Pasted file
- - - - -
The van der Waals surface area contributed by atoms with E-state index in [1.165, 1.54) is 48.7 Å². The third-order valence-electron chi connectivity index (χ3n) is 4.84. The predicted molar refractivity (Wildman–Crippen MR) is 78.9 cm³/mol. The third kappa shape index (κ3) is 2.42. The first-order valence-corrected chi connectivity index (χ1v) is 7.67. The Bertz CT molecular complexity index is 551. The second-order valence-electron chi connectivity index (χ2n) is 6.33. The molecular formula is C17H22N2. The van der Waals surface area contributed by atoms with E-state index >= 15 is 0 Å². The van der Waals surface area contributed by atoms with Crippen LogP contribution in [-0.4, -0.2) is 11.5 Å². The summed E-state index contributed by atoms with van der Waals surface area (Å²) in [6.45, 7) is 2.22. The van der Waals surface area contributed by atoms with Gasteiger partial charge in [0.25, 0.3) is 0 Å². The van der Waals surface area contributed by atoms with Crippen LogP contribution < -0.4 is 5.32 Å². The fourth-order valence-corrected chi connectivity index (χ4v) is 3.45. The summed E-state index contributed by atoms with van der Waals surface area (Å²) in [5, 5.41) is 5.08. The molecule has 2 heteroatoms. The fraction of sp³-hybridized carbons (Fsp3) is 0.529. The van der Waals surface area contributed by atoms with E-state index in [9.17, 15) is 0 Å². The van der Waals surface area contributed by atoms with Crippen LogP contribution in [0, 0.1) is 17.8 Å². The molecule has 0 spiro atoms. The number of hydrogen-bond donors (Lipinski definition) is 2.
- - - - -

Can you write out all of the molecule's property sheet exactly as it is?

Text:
The van der Waals surface area contributed by atoms with E-state index in [1.165, 1.54) is 48.7 Å². The third-order valence-electron chi connectivity index (χ3n) is 4.84. The predicted molar refractivity (Wildman–Crippen MR) is 78.9 cm³/mol. The third kappa shape index (κ3) is 2.42. The first-order valence-corrected chi connectivity index (χ1v) is 7.67. The Bertz CT molecular complexity index is 551. The second-order valence-electron chi connectivity index (χ2n) is 6.33. The molecular formula is C17H22N2. The van der Waals surface area contributed by atoms with E-state index >= 15 is 0 Å². The van der Waals surface area contributed by atoms with Crippen LogP contribution in [-0.4, -0.2) is 11.5 Å². The summed E-state index contributed by atoms with van der Waals surface area (Å²) in [6.45, 7) is 2.22. The van der Waals surface area contributed by atoms with Gasteiger partial charge in [0.25, 0.3) is 0 Å². The van der Waals surface area contributed by atoms with Crippen LogP contribution < -0.4 is 5.32 Å². The fourth-order valence-corrected chi connectivity index (χ4v) is 3.45. The summed E-state index contributed by atoms with van der Waals surface area (Å²) in [5, 5.41) is 5.08. The molecule has 2 heteroatoms. The fraction of sp³-hybridized carbons (Fsp3) is 0.529. The van der Waals surface area contributed by atoms with E-state index in [9.17, 15) is 0 Å². The van der Waals surface area contributed by atoms with Crippen LogP contribution in [0, 0.1) is 17.8 Å². The molecule has 0 spiro atoms. The number of hydrogen-bond donors (Lipinski definition) is 2.